Statute of Limitations on Medical Malpractice in Missouri

Civil lawsuits in the state of Missouri are subject to a rule known as the statute of limitations, which sets a deadline for filing a claim. Different types of lawsuits are subject to different statutes of limitations, but if you do not file by your designated deadline, the court will almost certainly dismiss your claim. Understanding when you need to file protects your right to compensation and ultimately strengthens your claim.

statute limitations

Missouri’s Two-Year Statute of Limitations for Medical Malpractice

In Missouri, victims of medical malpractice have two years from the date of the malpractice to file their claim in civil court. While there are exceptions to this rule, the court will likely dismiss your lawsuit if you attempt to file after the two-year statute of limitations passes. You will lose your right to compensation if you miss this deadline.

This law may seem restrictive, but it plays several important roles in the litigation process. First, statutes of limitations protect defendants from the ever-present threat of a lawsuit. On the victims’ side, these deadlines ensure you file your claim when the evidence is freshest, and your witness memories are the most reliable. If you file more than two years after the act of malpractice, it is likely that witnesses may either pass away or move out of the area, and your evidence may suffer damage that could affect the outcome of your case.

Exceptions to the Missouri Statute of Limitations

There are multiple exceptions to Missouri’s statute of limitations for medical malpractice. If your case involves a negligent failure to explain or provide test results or a foreign object that a surgeon leaves inside of your body during surgery, the discovery rule will apply to your case. This rule states that you have two years from the date you discovered or should have reasonably discovered the malpractice.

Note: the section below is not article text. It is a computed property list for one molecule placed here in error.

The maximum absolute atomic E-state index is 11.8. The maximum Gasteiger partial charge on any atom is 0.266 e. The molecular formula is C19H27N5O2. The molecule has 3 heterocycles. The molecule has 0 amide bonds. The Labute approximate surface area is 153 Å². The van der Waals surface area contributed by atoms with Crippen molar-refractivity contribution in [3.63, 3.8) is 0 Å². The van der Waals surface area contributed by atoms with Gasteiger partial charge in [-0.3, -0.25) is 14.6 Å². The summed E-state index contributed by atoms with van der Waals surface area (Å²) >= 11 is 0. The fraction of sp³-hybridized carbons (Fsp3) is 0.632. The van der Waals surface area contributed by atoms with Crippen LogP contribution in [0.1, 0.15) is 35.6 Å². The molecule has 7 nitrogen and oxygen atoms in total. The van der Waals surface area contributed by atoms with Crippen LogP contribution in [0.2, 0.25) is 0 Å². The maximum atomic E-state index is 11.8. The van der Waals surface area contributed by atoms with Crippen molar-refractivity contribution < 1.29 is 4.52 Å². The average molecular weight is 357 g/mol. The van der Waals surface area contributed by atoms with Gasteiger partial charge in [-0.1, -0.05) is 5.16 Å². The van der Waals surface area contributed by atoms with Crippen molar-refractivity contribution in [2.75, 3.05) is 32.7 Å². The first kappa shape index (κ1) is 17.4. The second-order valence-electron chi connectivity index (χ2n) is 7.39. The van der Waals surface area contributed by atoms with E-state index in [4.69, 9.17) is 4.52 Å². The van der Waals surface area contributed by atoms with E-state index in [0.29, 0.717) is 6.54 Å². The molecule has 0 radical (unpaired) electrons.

Another exception involves minors who are victims of medical malpractice. If the victim is a child under the age of eighteen, he or she will need to file the lawsuit either ten years from the date of the malpractice or two years from his or her eighteenth birthday. The court will set the statute of limitations as the later of those two dates.

What to Do If You Are a Medical Malpractice Victim

Adhering to the statute of limitations is crucial to protect your right to recover from an act of medical malpractice. Once you suspect you may be the victim of malpractice, take the following steps to protect your claim.

Speak With Us

To avoid missing the statute of limitations, it is very important to speak with a Kansas City medical malpractice lawyer as soon as you realize that you may be the victim of malpractice. Contact your attorney to discuss your legal options and initiate your claim as soon as possible.